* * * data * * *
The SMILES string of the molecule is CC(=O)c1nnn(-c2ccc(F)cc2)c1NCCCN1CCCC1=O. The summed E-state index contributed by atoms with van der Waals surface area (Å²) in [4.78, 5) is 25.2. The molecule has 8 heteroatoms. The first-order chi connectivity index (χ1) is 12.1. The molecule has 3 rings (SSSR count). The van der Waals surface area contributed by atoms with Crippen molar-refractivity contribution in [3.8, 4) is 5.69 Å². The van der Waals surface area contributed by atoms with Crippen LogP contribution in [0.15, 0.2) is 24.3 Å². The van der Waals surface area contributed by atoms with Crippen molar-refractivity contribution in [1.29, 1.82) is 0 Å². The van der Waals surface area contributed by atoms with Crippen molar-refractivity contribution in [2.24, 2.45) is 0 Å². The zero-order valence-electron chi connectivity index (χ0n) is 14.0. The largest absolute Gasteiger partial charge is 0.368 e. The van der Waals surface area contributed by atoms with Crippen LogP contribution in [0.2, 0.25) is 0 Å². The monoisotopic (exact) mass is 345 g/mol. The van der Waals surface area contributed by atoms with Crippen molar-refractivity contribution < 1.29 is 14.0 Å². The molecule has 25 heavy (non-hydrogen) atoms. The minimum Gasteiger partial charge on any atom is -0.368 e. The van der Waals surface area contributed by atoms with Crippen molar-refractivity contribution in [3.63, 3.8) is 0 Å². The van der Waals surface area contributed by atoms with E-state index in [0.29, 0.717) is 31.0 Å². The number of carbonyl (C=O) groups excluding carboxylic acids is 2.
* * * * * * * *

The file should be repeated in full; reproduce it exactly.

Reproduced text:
The SMILES string of the molecule is CC(=O)c1nnn(-c2ccc(F)cc2)c1NCCCN1CCCC1=O. The summed E-state index contributed by atoms with van der Waals surface area (Å²) in [4.78, 5) is 25.2. The molecule has 8 heteroatoms. The first-order chi connectivity index (χ1) is 12.1. The molecule has 3 rings (SSSR count). The van der Waals surface area contributed by atoms with Crippen molar-refractivity contribution in [3.8, 4) is 5.69 Å². The van der Waals surface area contributed by atoms with Crippen LogP contribution in [0.15, 0.2) is 24.3 Å². The van der Waals surface area contributed by atoms with Crippen molar-refractivity contribution in [1.29, 1.82) is 0 Å². The van der Waals surface area contributed by atoms with Crippen molar-refractivity contribution in [2.24, 2.45) is 0 Å². The zero-order valence-electron chi connectivity index (χ0n) is 14.0. The largest absolute Gasteiger partial charge is 0.368 e. The van der Waals surface area contributed by atoms with Crippen LogP contribution in [0.2, 0.25) is 0 Å². The monoisotopic (exact) mass is 345 g/mol. The van der Waals surface area contributed by atoms with Crippen molar-refractivity contribution < 1.29 is 14.0 Å². The molecule has 25 heavy (non-hydrogen) atoms. The minimum Gasteiger partial charge on any atom is -0.368 e. The van der Waals surface area contributed by atoms with Crippen molar-refractivity contribution in [3.63, 3.8) is 0 Å². The van der Waals surface area contributed by atoms with E-state index in [0.29, 0.717) is 31.0 Å². The number of carbonyl (C=O) groups excluding carboxylic acids is 2.